To help you create the lesson plan and branching script for your comic about strong passwords, we’ve collected some related information and links to trusted resources. Let’s start with a quick definition:
Q: What is a strong password?
A: A password that resists being discovered by trial and guesswork. Strong passwords help protect individual user accounts and larger hosted systems by preventing unauthorized access.
A longer password–one that is 12 characters at a minimum, although 16 or more characters is preferred–is inherently stronger because it contains more characters so there are more permutations required to discover the password. Here are some approaches for implementing strong passwords:
- Adding uppercase and lowercase letters, numbers or special symbols to passwords
- Creating passphrases
- Using randomly generated passwords combined with a password manager
- Two factor authentication
You will see many of these approaches discussed in more detail in the links below.
As you never know what someone can discover on social media, or leaked through a data breach, personal information should NEVER be part of a password or passphrase. This includes–but is not limited to!–these types of information:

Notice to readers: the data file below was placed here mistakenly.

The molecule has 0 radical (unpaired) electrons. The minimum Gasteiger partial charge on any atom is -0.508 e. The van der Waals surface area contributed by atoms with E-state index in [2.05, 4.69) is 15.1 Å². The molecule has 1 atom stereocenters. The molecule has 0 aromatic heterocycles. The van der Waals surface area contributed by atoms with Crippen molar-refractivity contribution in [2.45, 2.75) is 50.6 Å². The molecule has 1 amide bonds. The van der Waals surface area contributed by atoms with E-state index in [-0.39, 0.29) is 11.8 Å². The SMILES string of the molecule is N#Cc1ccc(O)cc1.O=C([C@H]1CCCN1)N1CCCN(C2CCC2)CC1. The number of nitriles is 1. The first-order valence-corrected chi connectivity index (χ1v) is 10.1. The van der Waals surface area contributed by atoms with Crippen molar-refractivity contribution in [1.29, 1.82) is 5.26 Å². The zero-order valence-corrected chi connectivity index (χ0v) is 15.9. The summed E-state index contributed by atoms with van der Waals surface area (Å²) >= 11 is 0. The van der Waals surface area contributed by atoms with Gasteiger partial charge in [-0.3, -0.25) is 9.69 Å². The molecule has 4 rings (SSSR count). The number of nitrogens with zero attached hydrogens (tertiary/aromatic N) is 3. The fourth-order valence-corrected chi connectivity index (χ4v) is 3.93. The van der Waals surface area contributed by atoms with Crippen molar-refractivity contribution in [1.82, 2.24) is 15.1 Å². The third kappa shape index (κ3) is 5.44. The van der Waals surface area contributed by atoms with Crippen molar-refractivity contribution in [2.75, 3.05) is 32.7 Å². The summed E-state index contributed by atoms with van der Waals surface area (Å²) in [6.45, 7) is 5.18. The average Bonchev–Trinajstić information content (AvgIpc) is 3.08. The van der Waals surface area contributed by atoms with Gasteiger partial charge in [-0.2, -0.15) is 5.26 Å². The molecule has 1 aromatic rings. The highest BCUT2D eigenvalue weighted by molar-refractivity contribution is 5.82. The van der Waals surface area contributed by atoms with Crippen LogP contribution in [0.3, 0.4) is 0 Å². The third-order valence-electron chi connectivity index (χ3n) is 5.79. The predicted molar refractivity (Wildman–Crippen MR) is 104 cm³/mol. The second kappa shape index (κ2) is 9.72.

- Birthdays-yours or anyone in your family!
- Names of family members or pets
- Address details
- Town where you were born
- Phone number or social security number
United Kingdom’s National Cyber Security Centre (NCSC)
NCSC has an excellent glossary of common cybersecurity terms and a password security infographic that shows various ways passwords can be discovered (and suggestions on how improve system security, aka, the reasons behind choices made by system owners).
SANS Institute OUCH! newsletter
This free security awareness newsletter is designed for everyone and published every month in multiple languages. Here are some of the recent newsletters related to strong passwords:
- April 2019 – Making Passwords Simple
- December 2017 – Lock Down Your Login
- September 2017 – Password Managers
- April 2017 – Passphrases
SANS also has a video on Two-Factor Authentication
Get a broader perspective on related issues at LockDownYourLogin.0rg.
Another useful resource to be aware of in this context is the website HaveIBeenPwned?, which provides the general public a way to check if their private information has been leaked or compromised. The site’s name is based on script kiddie jargon; the term “pwn” means “to compromise or take control, specifically of another computer or application.”